A-levels: Success in `stem' excellent news for economy
EDUCATION chiefs have taken the unusual step of highlighting pupils' strong A-level performance in "economically important subjects" with employers.
In a letter, Department of Education deputy secretary Katrina Godfrey said this year's results "offer some real encouragement".
The number of A-level pupils sitting maths increased by 8.6 per cent from last year. There was also increased uptake of `stem' subjects. The 3.2 per cent increase was a stronger growth than in the UK as a whole.
"We are delighted to see these improvements, in the take-up of maths and of girls' take-up of maths in particular and stem subjects more generally. You can be confident, however, that we are not going to become complacent; we recognise that there is much more work to be done," Ms Godfrey wrote.
"In that regard, it would be enormously helpful if you would continue to support us by welcoming these latest figures and by using your own role models and success stories to underline to parents and teachers the value you place in higher study of maths and other stem subjects and to provide encouragement to young people themselves."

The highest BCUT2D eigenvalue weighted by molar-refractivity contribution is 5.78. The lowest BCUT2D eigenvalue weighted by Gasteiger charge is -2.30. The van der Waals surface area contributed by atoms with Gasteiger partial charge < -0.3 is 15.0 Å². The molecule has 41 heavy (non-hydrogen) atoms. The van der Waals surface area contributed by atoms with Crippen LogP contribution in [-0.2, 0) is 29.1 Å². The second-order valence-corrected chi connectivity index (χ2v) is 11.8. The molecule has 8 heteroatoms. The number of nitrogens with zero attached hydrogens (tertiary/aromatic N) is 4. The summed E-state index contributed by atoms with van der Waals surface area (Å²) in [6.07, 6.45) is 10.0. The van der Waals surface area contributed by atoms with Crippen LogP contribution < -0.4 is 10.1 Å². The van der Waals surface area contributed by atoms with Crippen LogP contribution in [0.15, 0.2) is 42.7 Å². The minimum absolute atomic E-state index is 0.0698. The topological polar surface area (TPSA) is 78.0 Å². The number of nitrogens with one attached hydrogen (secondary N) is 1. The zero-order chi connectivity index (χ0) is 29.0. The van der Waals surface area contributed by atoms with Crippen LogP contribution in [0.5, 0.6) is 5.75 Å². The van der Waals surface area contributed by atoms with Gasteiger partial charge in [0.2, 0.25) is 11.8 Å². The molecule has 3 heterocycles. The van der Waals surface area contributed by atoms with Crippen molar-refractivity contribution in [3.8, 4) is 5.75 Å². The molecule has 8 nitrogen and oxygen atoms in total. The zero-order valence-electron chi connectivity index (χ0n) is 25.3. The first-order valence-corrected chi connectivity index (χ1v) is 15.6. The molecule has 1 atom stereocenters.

Education minister John O'Dowd said he was delighted that maths topped the poll.
"Employers continue to tell us about the growing need for students with science, technology, engineering and maths subjects and this year entries in these subjects from female students have increased considerably," he said.
"Seeing the relevance of course choices for the future is vital in keeping young people engaged and motivated to achieve."
Nigel Smyth, Director of CBI Northern Ireland welcomed the results.
"To build a balanced, modern economy, we need a workforce that can exploit new technologies and drive forward our high-value, high-growth sectors, so a rise in the number of stem students is excellent news for the economy," he said.